For some, saving up for a family holiday takes months, if not years. For others, international luxury travel is simply a lifestyle. From diamond shopping to chartered helicopter flights, this form of niche tourism is very much alive in Cape Town. What’s interesting, though, is that even wealthy visitors want to travel like locals, to have authentic experiences that don’t necessarily come with a flashy price tag.
At the Virtuoso Symposium held in Cape Town in April, tourism professionals gathered to network and find out more about what’s on in the world of luxury tourism. Essentially, the trends reflect the tourism industry in general but at a higher level.
Across Africa 4 and 5 star hotels are being built, reflecting the demand for conference venues in particular – African meetings, according to the IBTM Trends Watch Report 2015 are in demand, worldwide the growth from 2014-2015 was at 4.5%, across Africa, the growth rate was at 15% for the same period.
While meetings don’t reflect the luxury market necessarily, they contribute to the growth of the tourism industry in general, especially since those who travel for business may come back for leisure purposes or combine leisure and business.
Cape Town has the benefit of being a multi-purpose destination. The luxury market includes those who want the ultimate in lifestyle experiences, and the city offers those in abundance. From active experiences in nature to high-end retail adventures, there’s something for everyone. The luxury traveller may invest in property, art or businesses while visiting a country, all contributing to the economy on a much wider scale.
Luxury hotels provide for this niche market extensively, with offerings such as personal assistants, butlers, concierges, chauffeurs and security details.
For business owners aiming to attract these luxury tourists the challenge lies with marketing their businesses to tour operators or to the luxury traveller in person. Networking for this purpose remains valuable as word-of-mouth advertising is about reputation.
The travel like a local trend is alive in the luxury tourism segment, with luxury travellers wanting, more than ever, to have off-brochure experiences as recommended by locals. Restaurants ebb and flow in popularity, so the only way to find out about what’s hot at the moment is to speak to a local whose opinions you value. For tour operators, this presents an opportunity: how can they bring visitors into contact with locals and experiences they’ll enjoy?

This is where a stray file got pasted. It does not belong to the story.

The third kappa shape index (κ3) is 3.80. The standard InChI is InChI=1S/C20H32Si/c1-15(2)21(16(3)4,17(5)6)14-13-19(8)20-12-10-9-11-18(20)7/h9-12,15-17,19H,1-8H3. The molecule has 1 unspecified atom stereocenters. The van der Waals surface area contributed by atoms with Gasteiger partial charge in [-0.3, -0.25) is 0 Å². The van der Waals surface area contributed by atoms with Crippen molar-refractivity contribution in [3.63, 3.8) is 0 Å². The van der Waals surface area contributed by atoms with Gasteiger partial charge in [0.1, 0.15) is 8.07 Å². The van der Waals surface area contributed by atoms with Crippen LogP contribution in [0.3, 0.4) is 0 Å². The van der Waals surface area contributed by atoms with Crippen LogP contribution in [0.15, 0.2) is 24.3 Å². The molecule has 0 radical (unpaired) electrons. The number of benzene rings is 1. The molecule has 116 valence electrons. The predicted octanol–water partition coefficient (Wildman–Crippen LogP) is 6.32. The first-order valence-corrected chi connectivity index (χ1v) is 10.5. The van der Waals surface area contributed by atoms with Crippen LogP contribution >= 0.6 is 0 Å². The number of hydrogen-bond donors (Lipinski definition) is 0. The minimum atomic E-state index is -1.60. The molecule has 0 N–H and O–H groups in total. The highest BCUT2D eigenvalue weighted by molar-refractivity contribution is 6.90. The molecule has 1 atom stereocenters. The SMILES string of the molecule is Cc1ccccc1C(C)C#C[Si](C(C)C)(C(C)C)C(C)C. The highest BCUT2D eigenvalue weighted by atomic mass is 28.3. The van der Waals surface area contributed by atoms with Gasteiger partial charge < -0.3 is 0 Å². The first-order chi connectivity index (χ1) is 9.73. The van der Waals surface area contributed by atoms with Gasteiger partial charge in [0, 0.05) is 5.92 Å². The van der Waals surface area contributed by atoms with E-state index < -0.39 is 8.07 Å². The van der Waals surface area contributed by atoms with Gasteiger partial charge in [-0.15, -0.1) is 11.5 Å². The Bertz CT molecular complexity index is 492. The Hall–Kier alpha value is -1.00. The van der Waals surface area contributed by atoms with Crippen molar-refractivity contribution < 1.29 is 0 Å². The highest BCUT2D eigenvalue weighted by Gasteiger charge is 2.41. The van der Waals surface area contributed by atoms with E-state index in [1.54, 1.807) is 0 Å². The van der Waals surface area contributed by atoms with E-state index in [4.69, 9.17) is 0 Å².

Cape Town is fortunate in that both cruise ship berthing and Cape Town International Airport have increased their capacity over the past year, both of these representing continued demand for entrance to the city. A luxury traveller may use Cape Town as a stepping stone to other parts of the country, disembarking from a cruise ship to take a private jet to Kruger National Park, for example.
Privacy is valued. Although many well-known actors and businesspeople visit South Africa, venues and tour operators that value the privacy of their guests during exclusive activities are appreciated and the word gets out. While a visitor may want to participate in some exclusive diamond shopping with a private viewing, they may not want the world to know.
Luxury travellers, like any other visitors, do not want to be exploited; while the exchange rate is favourable to international visitors, they still appreciate the perception of value for money. The temptation is for local tourism businesses to raise their prices unreasonably, but this can leave a bad taste in visitors’ mouths, and, worse still, price local visitors out of the market.
I’d encourage those operating in this environment to build leak-proof reputations when it comes to service and in providing fresh approaches to what they have to offer the luxury visitor.
With Cape Town bagging two major accolades recently, the 2015-16 Telegraph Travel Awards choosing Cape Town as Best City (for the fourth year running) and, in Condé Nast’s Reader’s Choice Awards, Cape Town taking the honour as the number one food city in the world everyone is looking to the city and the rest of South Africa to set the mark in global travel.